About Independent Power Projects
Meeting the need for power
BC Hydro acquires power from Independent Power Producers (IPPs) to help meet electricity needs. IPPs develop and operate projects such as wind, water and biomass. IPPs include power production companies, municipalities, First Nations and customers. IPPs provide approximately 15,074 GWh electricity each year. See current IPP supply [PDF, 100 KB].
Why does BC Hydro purchase electricity from IPPs?
BC Hydro faces a gap when the amount of electricity that we can supply from existing resources outstrips the amount we'll need to meet future demands from our growing population and economy. A variety of measures are required to ensure we have sufficient, reliable power for generations. These include implementing aggressive conservation and efficiency initiatives, maintaining and expanding our Heritage Assets, investing in our distribution and transmission systems, and adding more supply to our system through long-term electricity purchase agreements with IPPs.
How does BC Hydro benefit?
IPPs help us meet our customers' electricity needs by developing and operating innovative, sustainable projects that help maintain B.C.'s competitive advantage resulting from clean, renewable power supply. Ratepayers are not exposed to market risk with the long-term price certainty, while project development responsibilities and costs are shifted to the IPPs.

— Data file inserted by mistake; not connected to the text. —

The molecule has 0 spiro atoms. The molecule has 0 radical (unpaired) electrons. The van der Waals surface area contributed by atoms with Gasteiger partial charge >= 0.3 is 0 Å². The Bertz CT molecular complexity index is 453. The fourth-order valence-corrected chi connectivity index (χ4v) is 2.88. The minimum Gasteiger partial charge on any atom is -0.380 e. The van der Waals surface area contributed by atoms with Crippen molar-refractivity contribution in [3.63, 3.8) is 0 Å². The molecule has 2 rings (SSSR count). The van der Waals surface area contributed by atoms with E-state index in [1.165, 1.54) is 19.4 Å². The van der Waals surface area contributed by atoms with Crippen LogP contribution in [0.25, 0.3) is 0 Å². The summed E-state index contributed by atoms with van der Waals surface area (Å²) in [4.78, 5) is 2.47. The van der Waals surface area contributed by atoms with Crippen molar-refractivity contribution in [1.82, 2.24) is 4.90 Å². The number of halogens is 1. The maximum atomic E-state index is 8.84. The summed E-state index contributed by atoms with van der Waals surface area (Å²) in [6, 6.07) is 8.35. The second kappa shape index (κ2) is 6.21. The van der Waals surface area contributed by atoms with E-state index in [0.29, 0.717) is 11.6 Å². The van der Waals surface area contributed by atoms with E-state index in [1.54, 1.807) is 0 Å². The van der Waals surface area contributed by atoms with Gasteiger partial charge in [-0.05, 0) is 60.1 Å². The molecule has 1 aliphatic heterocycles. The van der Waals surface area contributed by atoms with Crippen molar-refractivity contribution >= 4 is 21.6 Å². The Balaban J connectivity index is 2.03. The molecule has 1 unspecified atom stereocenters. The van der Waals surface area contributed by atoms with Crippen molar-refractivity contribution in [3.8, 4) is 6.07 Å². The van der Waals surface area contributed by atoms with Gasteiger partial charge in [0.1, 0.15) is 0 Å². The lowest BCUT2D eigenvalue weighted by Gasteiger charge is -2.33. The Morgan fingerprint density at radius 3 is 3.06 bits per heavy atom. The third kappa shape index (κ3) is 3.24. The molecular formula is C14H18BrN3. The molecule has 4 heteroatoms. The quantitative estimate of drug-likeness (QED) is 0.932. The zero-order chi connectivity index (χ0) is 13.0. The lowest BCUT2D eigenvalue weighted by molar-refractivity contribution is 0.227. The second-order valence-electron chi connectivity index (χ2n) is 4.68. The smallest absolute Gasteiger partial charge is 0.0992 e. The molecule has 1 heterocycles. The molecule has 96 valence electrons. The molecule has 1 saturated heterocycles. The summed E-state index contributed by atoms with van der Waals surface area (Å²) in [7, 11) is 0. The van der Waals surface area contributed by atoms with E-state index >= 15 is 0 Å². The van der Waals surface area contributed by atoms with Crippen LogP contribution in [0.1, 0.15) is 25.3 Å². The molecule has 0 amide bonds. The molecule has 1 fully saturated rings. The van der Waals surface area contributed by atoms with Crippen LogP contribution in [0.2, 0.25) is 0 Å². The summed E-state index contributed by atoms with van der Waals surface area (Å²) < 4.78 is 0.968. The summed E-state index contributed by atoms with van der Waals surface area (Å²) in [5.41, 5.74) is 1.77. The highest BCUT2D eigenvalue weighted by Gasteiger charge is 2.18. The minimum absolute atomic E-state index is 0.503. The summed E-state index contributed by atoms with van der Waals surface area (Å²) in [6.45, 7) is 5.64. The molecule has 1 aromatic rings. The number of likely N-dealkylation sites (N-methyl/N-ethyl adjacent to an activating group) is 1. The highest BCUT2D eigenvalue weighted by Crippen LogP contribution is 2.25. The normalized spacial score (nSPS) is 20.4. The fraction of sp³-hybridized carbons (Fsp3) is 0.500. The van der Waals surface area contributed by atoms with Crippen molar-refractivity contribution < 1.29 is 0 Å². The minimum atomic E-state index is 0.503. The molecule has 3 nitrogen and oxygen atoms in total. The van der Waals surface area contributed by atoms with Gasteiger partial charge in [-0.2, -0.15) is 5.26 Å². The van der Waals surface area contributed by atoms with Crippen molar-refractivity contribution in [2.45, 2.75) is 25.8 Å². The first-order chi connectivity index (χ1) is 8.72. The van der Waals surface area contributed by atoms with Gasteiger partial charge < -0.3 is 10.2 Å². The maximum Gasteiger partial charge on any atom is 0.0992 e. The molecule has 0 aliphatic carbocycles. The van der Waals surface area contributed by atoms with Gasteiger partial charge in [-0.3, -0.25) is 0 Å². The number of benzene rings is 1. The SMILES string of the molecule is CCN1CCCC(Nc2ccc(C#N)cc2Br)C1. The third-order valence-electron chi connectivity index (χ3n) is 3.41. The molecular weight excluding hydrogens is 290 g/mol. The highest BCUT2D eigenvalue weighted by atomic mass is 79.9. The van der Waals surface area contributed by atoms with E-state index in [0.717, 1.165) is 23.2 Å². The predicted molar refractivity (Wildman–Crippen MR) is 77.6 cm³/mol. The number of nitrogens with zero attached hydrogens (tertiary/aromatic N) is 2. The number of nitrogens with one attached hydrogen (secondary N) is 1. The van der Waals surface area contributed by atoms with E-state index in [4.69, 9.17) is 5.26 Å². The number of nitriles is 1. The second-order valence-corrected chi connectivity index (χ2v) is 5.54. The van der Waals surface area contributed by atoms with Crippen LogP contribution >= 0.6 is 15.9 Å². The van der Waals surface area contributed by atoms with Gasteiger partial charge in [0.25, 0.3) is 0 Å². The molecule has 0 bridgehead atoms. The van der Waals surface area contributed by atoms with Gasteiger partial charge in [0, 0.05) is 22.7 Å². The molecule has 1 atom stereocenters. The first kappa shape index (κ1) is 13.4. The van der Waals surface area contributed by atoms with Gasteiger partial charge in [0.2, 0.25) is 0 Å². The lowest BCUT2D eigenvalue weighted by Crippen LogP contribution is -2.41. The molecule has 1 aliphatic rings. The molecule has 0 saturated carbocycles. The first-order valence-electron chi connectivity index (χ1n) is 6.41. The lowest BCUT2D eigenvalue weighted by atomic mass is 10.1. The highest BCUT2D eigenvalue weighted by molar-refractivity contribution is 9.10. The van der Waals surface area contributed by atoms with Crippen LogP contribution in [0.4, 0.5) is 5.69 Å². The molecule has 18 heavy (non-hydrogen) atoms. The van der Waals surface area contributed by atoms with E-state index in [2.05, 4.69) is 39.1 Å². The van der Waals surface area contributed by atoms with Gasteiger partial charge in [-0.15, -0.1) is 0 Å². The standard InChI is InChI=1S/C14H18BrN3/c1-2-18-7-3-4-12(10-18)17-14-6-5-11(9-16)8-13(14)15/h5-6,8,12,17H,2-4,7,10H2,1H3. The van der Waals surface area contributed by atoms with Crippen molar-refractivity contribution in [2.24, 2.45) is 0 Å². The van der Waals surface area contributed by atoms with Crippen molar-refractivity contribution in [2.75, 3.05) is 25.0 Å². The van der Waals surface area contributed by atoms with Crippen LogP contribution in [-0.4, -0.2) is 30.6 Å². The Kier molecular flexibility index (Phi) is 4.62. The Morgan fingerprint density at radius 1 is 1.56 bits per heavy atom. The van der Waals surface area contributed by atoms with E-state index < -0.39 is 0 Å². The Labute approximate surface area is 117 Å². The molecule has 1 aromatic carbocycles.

How does BC Hydro acquire electricity from IPPs?
BC Hydro acquires power from IPPs through various processes or mechanisms, namely competitive call processes, standard or open offers, and bilateral arrangements.
Merrimack Report on BC Hydro's Power Procurement Practices
To continue to learn from past experience and "best in class" industry trends, BC Hydro retained Merrimack Energy Group Inc. in September of 2010 to conduct an independent review of its power procurement practices. Merrimack has significant experience working with utilities, regulators and independent power producers on energy procurement processes.
Merrimack undertook a thorough review that included input from IPPs, other stakeholders and First Nations plus a comparison with utility practices in other jurisdictions. In its findings, Merrimack found aspects of BC Hydro's current practices that meet or exceed industry standards as well as areas for improvement, as highlighted in its 2011 report [PDF, 744 KB] .
BC Hydro is in the process of adopting the majority of Merrimack's recommendations as outlined in this summary of BC Hydro's response [PDF, 30 KB] , including the development of energy procurement practices and the completion of a financial analysis regarding EPA risk allocation [PDF, 1.0 MB].
BC Hydro's Energy Procurement Practices
As recommended in the Merrimack Report, BC Hydro has developed a draft set of general energy procurement practices comprised of guiding principles and procurement procedures [PDF, 404 KB]. This document is intended to provide a high-level summary of BC Hydro's energy procurement practices, and does not form a part of any existing or future procurement process.
Thank you to all that provided their feedback on these draft Energy Procurement Practices. We are reviewing the feedback and will be finalizing and posting an updated version of the Energy Procurement Practices. This document is expected to evolve over time and is one way in which BC Hydro is ensuring transparency and openness in its energy procurement practices. Please join our mailing list for future updates.
The following acquisition processes are underway to acquire additional power:
- a Standing Offer Program for projects sized at 15 MW or less, and
- a Net Metering Tariff for customers with projects sized at 50 kW or less.